Thursday, January 7, 2010

Nostalgia at its best.

As a guy, I like this.

I have to confess that I no longer "lather up", but I did so for years and loved it.
There was something decidedly masculine about it. And, don't be confused about it having anything to do with being on some kind of quest for the 'perfect shave.' No way. It was pure ritual, all the way, with every hot frothy rub of the brush.

It would take me back to those summer holidays at the cottage.

I had vivid memories of my dad, stripped to his waist, or wearing one of those vest style undershirts with those little hooked straps over his shoulders, and with his braces hanging down, looped from his waist, and with his face lathered, as he stood looking at a mirror hanging from a tree, engaging in a ritual as old as the many generations of the men of my family in Canada.

Most certainly, the 'real men' of my family wouldn't be caught dead making toilette in an indoor washroom. For one thing, such a thing didn't exist in their early log shanty homes.

And heavens forbid, none of my ancestral males, would grind their stubble with some kind of modern electric thingy, let alone put perfumed water on their faces.

Shaving like this was seasonal - when a man would blow the stink of house off his skin, and stand half stripped outside, and take his water from a hot basin and lather up with brush and mug and shave with the scent of cedar in the air. And then, when finished, the soapy water would arc into the air, and he would walk over to the hand pump and complete his ritual with bracing handfulls of cold, clean, water.

And it all came back when I chanced upon Sara Bonnyman's website, and discovered her 'moss scuttles'. Sara touched base with something which seems to have been lost with the passage of time.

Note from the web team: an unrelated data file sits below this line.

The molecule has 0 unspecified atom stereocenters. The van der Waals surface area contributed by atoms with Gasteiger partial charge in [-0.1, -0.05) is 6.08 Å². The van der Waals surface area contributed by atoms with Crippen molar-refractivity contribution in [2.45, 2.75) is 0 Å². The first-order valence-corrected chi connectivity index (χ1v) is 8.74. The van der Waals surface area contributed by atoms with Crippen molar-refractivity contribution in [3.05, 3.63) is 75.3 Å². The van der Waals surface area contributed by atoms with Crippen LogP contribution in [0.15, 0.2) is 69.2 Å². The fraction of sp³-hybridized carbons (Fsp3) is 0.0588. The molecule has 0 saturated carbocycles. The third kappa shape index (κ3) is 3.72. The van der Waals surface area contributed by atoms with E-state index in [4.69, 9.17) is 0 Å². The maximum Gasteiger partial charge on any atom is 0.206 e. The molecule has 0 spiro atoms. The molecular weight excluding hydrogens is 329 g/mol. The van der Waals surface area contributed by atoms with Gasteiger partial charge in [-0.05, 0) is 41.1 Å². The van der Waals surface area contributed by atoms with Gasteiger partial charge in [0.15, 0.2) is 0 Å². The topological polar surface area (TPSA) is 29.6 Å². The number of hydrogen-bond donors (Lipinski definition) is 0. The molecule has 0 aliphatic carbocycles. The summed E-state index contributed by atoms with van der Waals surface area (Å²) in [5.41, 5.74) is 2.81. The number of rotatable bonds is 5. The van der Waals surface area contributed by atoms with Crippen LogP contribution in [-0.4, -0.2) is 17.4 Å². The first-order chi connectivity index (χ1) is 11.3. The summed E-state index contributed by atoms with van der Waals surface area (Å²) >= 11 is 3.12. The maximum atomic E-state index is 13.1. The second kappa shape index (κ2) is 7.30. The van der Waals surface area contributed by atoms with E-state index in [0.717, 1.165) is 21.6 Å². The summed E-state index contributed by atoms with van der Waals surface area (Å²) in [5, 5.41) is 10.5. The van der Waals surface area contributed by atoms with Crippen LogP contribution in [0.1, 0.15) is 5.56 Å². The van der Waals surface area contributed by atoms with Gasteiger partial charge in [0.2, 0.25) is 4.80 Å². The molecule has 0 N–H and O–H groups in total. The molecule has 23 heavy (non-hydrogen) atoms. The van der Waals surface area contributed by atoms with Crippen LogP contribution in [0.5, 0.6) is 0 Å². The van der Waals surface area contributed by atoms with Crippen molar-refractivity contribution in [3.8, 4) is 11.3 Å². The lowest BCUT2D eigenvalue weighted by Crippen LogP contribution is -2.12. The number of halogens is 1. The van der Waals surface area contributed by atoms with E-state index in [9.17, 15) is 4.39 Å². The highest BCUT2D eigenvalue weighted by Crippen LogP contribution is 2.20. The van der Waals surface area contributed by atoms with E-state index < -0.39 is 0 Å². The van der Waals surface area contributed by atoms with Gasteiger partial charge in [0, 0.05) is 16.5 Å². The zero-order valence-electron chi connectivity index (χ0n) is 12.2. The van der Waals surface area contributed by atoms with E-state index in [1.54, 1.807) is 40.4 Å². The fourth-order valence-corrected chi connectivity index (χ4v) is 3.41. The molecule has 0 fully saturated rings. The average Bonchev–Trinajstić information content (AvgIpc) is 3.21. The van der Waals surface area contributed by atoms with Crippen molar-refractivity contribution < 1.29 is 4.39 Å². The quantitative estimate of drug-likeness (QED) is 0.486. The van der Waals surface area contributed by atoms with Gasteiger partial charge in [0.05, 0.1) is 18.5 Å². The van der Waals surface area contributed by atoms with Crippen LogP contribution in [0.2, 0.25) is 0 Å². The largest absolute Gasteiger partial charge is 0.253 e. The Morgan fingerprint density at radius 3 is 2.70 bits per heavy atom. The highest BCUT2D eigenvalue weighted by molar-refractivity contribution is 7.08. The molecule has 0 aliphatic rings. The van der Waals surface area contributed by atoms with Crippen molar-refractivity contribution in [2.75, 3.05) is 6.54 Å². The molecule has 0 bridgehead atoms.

Click here to see Sara's other fine works of pottery and of course, her shaving scuttles.

No comments:

Post a Comment

Thank you for posting your comments.
ATTENTION SPAMMERS: Comments with links to other websites, will not be accepted.

A message for anonymous posters: Comments will be accepted provided they are thoughtful and articulate.

Reciprocating comments between posters will not be accepted. Sorry - I have no intention of giving readers the opportunity to engage in flame wars. It won't happen.

Fredericks-Artworks Blog, copying policy

The Canadian Copyright act, section 29 reports on fairdealing, that it is not an infringement to reproduce someone else's work for research, study, criticism, review or to report. Which pretty much sums up what this site is about. All content sources, be they artists, printed references, and website url's are respectfully identified on this site. http://http//

Mission Statement
A Portrait of the Visual Arts in Canada, is intended to celebrate the richness of Canada's visual arts, and to promote the arts in Canada.

Statement of Intent
I make every effort to credit the sources of information used in this blog and to obtain the permission and cooperation of all the works presented by living artists. I try, as much as possible to use works from public sources eg. national and provincial collections, of deceased artists. If for any reason, any artist disapproves of anything written about them or their work the artist is encouraged to request withdrawal of the content.